Laura Hauck designs and builds hearths. Her family’s business has been in operation for nearly 300 years, and the 34-yearold is keen to keep it going. The trade is as versatile as it is obscure. We spent a day with the hearthmaker.
A weight carried by the team
When Laura Hauck and her assistant, Hans, start their work early in the morning, they don’t exactly take things slowly. The first order of the day: Installing a new hearth. The 250-kilogram unit needs to be moved from the van into the new building. In the warehouse, Hans uses the forklift to life the hearth into the van, but on the construction site, all they have is their own strength. Muskelkraft. The Haucks are used to pulling together as a team, and Laura’s father, Reiner, is already on hand to help. The three of them heave the hearth from the pallet onto the handcart and strap it down. Carefully, they balance the cart along the thin rails leading up to the front door. Teamwork is a must in hearth making – especially when it comes to moving the heavy hearths, which can weigh as much as a ton.
One by one, Laura and Hans carry the heavy firebricks into the room. They are milled, pressed bricks with excellent heat storage capabilities. The vermiculite boards are much lighter, and they are easily cut to size with a handheld saw. “Something’s missing,” exclaims Hans as he runs outside toward the company car. Laura looks puzzled. “Music,” explains Hans as he comes back with a radio. Time to prepare the floor. Underfloor heating has been installed in the room; only a small area has been left untouched, with concrete stones surrounding it. This is where the hearth goes. Hans fills the space with quick-setting mortar. Laura cuts and fits the tiles. Just 15 minutes later, everything is firmly in place. Hans and Laura position themselves around the hearth again and lift it onto the tiled floor together. It can stay here: Nothing will be happening at this building site for a couple of weeks.
A second family on site
Assistant Frank – just like Hans, he has been a part of the Hauck team for 20 years – is busy on another building site. He has completed a hearth and covered it with firebricks. Laura, who designed it, is having a look at his progress. “I’m not checking on Frank. He knows what he’s doing,” she reassures us. There’s no need to tell him how to build a hearth. “I just need to know what the customer wants,” adds Frank. Laura has worked in this field for 15 years. Since completing her apprenticeship at another company in the Bavarian Forest, she has worked on many construction sites with Frank and Hans. Frank likes to think back to their early days. “Remember the tiler who walked into a pillar when he saw you?” They both laugh.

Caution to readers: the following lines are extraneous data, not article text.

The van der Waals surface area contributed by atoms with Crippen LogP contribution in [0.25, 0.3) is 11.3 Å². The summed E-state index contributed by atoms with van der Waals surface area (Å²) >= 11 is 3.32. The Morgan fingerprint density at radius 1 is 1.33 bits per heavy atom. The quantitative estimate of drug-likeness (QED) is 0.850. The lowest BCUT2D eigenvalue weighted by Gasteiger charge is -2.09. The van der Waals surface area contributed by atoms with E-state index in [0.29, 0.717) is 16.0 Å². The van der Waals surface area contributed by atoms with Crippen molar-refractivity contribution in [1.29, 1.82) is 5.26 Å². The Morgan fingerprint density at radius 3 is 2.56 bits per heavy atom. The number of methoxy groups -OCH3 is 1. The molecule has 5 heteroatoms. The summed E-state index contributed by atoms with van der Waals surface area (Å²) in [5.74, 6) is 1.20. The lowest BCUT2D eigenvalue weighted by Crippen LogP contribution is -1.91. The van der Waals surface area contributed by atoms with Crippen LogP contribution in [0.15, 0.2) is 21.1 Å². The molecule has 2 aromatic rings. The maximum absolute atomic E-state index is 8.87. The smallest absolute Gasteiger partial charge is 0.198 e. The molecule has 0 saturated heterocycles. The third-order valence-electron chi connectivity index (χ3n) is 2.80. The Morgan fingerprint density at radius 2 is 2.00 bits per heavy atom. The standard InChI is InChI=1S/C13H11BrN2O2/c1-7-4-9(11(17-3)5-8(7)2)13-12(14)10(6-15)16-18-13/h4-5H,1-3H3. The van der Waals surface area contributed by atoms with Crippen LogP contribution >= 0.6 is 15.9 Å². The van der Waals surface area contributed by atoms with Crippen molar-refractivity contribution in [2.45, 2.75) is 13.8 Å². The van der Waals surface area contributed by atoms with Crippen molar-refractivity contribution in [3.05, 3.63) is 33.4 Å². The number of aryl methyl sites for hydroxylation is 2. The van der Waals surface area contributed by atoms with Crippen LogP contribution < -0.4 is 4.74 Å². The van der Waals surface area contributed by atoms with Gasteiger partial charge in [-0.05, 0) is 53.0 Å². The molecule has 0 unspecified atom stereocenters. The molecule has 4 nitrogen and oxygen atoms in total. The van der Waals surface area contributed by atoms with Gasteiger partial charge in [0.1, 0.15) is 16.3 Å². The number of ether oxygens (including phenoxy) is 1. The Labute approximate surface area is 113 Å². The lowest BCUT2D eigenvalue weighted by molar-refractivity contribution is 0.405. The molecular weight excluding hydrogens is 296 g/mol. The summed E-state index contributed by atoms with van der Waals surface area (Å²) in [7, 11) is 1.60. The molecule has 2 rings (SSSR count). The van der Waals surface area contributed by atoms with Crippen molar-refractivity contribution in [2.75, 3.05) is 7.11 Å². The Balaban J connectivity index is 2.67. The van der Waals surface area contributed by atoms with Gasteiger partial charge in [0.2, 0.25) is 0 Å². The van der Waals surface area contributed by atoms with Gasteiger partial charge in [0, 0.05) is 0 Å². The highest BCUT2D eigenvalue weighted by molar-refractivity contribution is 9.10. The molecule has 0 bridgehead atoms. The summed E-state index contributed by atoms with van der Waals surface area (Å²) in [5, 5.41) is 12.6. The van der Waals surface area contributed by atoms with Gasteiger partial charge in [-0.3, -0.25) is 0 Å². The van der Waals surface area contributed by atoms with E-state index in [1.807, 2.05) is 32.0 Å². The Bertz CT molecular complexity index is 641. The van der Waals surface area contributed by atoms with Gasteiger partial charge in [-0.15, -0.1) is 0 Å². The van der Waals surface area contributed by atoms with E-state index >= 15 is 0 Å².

To Frank, the company is more than just a workplace: It’s like a second family. He looks back on many years of working together and remembers how Laura – the owner’s daughter – first became his colleague, then his boss. They are both comfortable with this development. “She is great at what she does,” Frank says proudly. Mutual trust and appreciation have turned this team into a second family.
First a Planner, then a Master
After her apprenticeship, Laura trained to become a master craftswoman. Today, she is mostly in charge of planning and customer meetings. She notes her customer’s wishes and communicates them to Frank and Hans, who implement them on site. Every planning process starts with an analysis of the building layout: Where will the hearth go? Is everything in static equilibrium? What type of flooring does the customer like, which tiles? There are virtually limitless options and the choice of tiles is immense, so every hearth is a unique project. With every customer bringing their own requirements and preferences to the table, Laura and her team never get bored.
A longstanding tradition
The history of the Hauck family of hearthmakers dates back to the 18th century. Laura is running the company in the twelfth generation, and she isn’t the first woman to do so: Her grandmother was a hearthmaker, too. In those days, her unusual occupation was met with skepticism, but she carried out her work passionately for more than 40 years. Laura’s grandfather, along with a hearth company, revolutionized the market by designing the furnace with stone panels instead of a grill.
Looking back on such a longstanding tradition, Laura is happy and proud to be in charge of the family business. Her father, Reiner, feels the same – he took over the company 40 years ago. Although Laura had her eye on various degree programs after graduating from high school, she soon realized that hearthmaking was her passion. “Building a hearth from scratch and seeing the finished product is an incredible feeling,” she enthuses.
Fire in her heart
Laura Hauck, a talented hearthmaker and heiress of a longstanding family tradition, takes the leap into self-employment. With plenty of passion and skill, she will keep the business going, and her customers are already devoted fans of her custom-built solutions. Her progress from working as a colleague on the building site to becoming the owner of the business has been a natural transition for her and her employees, who share mutual trust and plenty of memorable experiences. The tradition established by her ancestors lives on in Laura, motivating her to keep the flame of hearthmaking burning.